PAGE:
Barry Goldwater once alluded to an old Arabian proverb: “If the camel once gets his nose in the tent, his body will soon follow.”  I’ve experienced that firsthand.

A few years ago, I got divorced and moved to a depressed part of town.  Across one street (I live on a corner) was subsidized housing.  Across the other street was a convenience store and a dollar store.  So I got a lot of foot-traffic past my yard, which is exposed on two sides.

It’s not uncommon to find me chilling or grilling on my patio in the summertime.  That prompts a lot of passersby to comment: “Hey man, that smells good!” or, “You wouldn’t happen to have 40 cents, would you?  I’m short bus fare” or, “Dude: have you got a cigarette?”

To that last one I typically reply, “Sorry, dude, I smoke a pipe.  But if you’ve got some Zig-Zags, you’re more than welcome to twist up some Prince Albert.”

Some of them are derelicts, some junkies, some drunks, some convicts, some homeless.  But hey: I used to be a church guy, so I know: “There, but for the grace of God, go I.”  Some are in meager circumstances that are not due to personal indiscretion.  Life has seasons.

I don’t usually let panhandlers in my house.  But one day, I was sitting outside poring over the maintenance manual for my 25-year-old furnace when a local derelict stopped and asked, “What’s up?”  When I told him my furnace had given up the ghost, he replied, “Dude – that’s what I do!  I’m an HVAC-guy [HVAC = heating, ventilation, and air conditioning].  If you’ve got a voltage-tester, I can probably fix it for you.”

OK, red flag: HVAC guys make more money than I do.  If he’s a high-demand skilled trades technician, why is he roaming the streets, bumming smokes?  Nevertheless, I couldn’t afford a new furnace, and I did possess a multimeter, so I let him in.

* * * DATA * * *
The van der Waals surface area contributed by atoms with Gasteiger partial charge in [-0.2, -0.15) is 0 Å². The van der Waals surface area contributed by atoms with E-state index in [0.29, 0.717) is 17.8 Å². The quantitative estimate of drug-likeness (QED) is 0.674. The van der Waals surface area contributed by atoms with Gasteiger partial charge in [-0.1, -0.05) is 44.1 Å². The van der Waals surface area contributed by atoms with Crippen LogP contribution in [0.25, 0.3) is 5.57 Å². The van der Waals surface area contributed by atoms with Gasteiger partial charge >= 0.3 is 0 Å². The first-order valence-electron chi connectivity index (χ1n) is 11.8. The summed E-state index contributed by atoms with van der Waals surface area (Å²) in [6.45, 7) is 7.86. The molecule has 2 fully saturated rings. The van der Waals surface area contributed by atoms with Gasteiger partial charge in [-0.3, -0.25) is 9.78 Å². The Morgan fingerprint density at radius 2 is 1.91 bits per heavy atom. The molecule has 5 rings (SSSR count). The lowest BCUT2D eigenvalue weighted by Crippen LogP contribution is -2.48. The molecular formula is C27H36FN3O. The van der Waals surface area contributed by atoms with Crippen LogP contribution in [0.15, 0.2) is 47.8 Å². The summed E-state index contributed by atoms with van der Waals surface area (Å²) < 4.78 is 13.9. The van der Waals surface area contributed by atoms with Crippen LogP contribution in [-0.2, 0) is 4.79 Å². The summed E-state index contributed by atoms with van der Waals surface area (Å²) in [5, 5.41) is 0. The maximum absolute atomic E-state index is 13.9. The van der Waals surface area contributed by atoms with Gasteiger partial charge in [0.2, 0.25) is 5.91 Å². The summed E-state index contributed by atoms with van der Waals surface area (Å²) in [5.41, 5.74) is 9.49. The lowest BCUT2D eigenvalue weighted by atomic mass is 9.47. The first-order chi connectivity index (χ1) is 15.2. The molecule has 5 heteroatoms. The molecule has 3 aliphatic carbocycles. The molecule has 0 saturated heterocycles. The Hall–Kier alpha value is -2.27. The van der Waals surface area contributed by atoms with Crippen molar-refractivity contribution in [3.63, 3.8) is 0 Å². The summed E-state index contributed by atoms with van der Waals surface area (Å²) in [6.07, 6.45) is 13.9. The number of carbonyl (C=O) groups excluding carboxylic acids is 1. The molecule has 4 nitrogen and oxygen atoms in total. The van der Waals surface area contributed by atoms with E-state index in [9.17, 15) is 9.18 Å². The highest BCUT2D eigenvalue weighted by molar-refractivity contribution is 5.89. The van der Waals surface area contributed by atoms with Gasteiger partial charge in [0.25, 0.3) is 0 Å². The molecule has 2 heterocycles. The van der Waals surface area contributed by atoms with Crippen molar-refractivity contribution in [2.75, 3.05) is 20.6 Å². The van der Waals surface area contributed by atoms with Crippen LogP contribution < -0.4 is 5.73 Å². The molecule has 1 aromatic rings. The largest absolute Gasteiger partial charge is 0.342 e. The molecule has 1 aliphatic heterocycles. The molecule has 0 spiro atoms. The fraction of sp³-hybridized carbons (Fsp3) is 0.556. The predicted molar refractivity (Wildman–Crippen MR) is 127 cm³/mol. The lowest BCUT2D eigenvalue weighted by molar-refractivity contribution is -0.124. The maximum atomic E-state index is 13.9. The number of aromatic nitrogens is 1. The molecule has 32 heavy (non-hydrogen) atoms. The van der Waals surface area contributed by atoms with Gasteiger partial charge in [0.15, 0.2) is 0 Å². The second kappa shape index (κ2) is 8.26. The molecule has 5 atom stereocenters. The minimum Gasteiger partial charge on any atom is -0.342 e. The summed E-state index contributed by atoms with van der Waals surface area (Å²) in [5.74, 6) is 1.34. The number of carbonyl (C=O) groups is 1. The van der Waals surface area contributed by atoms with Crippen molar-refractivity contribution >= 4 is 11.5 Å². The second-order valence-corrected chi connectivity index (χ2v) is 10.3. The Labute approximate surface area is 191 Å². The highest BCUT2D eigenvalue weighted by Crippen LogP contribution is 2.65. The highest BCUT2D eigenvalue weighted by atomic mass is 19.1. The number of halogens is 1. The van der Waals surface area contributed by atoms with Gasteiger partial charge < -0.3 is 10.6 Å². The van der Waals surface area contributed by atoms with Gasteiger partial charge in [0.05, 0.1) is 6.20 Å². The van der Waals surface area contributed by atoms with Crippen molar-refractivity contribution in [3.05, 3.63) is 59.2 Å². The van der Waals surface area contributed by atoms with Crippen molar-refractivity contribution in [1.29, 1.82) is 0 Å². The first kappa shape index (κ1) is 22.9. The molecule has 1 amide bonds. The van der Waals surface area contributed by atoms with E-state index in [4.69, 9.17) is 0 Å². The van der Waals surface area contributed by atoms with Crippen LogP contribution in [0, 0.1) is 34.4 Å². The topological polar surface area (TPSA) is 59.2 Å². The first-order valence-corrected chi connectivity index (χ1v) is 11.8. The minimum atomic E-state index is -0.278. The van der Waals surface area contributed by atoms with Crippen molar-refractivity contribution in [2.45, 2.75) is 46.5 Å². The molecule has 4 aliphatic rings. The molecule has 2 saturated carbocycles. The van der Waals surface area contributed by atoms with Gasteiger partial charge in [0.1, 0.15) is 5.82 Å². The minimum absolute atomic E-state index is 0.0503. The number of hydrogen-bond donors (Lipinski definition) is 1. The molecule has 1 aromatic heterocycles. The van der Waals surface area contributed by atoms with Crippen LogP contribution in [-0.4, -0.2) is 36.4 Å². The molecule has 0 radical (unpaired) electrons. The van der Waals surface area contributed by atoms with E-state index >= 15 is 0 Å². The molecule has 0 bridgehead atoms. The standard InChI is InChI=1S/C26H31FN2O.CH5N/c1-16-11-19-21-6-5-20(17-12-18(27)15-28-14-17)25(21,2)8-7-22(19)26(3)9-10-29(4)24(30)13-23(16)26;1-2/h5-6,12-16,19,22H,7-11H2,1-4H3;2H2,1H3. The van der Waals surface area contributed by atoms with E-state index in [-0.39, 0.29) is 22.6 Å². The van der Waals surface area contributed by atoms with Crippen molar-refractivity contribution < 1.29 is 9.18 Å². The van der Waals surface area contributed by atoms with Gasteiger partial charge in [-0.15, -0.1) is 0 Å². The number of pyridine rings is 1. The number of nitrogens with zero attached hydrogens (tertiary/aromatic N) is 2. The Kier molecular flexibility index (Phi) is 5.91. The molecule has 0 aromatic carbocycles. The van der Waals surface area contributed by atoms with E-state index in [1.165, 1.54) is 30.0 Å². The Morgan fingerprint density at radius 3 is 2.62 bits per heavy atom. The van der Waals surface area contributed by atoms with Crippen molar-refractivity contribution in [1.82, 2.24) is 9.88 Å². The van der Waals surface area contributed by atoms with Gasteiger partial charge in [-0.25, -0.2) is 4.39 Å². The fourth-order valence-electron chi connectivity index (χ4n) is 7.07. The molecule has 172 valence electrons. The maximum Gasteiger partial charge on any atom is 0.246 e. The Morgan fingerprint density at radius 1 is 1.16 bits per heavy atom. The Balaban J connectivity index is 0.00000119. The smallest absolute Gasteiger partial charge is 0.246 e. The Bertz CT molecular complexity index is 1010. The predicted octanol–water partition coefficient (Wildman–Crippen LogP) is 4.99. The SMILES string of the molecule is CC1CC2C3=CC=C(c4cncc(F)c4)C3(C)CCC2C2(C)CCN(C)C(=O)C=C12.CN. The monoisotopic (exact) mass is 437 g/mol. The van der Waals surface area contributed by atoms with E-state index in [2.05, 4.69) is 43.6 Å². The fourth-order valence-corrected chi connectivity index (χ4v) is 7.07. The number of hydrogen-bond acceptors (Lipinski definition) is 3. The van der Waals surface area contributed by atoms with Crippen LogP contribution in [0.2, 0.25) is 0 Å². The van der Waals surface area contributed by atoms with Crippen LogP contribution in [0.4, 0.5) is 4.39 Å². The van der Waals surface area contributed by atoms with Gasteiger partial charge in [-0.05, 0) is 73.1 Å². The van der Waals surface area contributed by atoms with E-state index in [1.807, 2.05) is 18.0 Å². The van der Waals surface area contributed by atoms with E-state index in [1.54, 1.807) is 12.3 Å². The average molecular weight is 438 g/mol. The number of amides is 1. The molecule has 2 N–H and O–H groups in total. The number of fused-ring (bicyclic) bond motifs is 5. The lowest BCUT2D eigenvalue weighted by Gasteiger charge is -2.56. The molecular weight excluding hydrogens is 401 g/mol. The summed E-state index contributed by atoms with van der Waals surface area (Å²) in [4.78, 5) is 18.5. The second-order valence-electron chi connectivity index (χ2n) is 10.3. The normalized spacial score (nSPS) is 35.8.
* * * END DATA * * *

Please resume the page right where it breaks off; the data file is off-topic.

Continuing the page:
That was the camel’s nose.

He didn’t succeed at diagnosing the problem, but he did succeed at casing the layout of my entire home.  On subsequent visits, the derelict humbly asked if he could use my washing machine or sleep in the basement when it was cold outside, or mooch a cup of coffee.  He was so courteous and humble that I always acquiesced (albeit with misgivings).

Over time, he’d made himself quite at home, scattering his belongings around my basement, raiding my refrigerator, using up all my toilet paper, etc., etc.  It went from “Would you mind if I have a cup of your coffee?” to I would make a half-gallon of coffee, get one cup, and he would drink the rest of it.

He abused my hospitality and destroyed or stole my property (this is not to mention that he was schizoid and given to delirious raving) to the point that eventually I had to say, “Enough!  Get Out!”

It was hard.  I don’t like to play the heavy.  It made me look like the bad guy.  But once he was gone, it was so refreshing.

That’s what just happened in this last election. America is a house that was built or purchased by people who work for a living and pull themselves up by the bootstraps.  But that house sits in a world destitute of knowledge of right and wrong, good and bad, or self-sufficiency.

For decades, hardworking Americans have listened to the desperate cries of the less fortunate and said, “That’s OK; you can use my stuff.  I’m willing to help you out.  I’m willing to have a portion of my wages alloted to subsidize you.  More?  OK.”  But it’s never enough.

The parasites always come across as humble and courteous.

But no matter how generous the American people are, no matter how much we sacrifice to help the less fortunate, they always demand more.  Not only that, but, as demonstrated in Ferguson and other venues, they showed that if you don’t continually acquiesce, they’re eager to start destroying your home and demonstrating their lack of gratitude and appreciation for your proven generosity.

The last election was the nice people – the wage-earners who get up every morning to toil away and sacrifice for others – saying, “Enough!  Get Out!”

It was hard.  The American people don’t want to play the heavy.  It makes us look like the bad guy.

It’s both disturbing and amusing to listen to the delirious schizoid raving of the losers, but OMG, it feels so refreshing to get them out.

Mike VanOuse is a Factoryjack (one who works in a factory) from Indiana.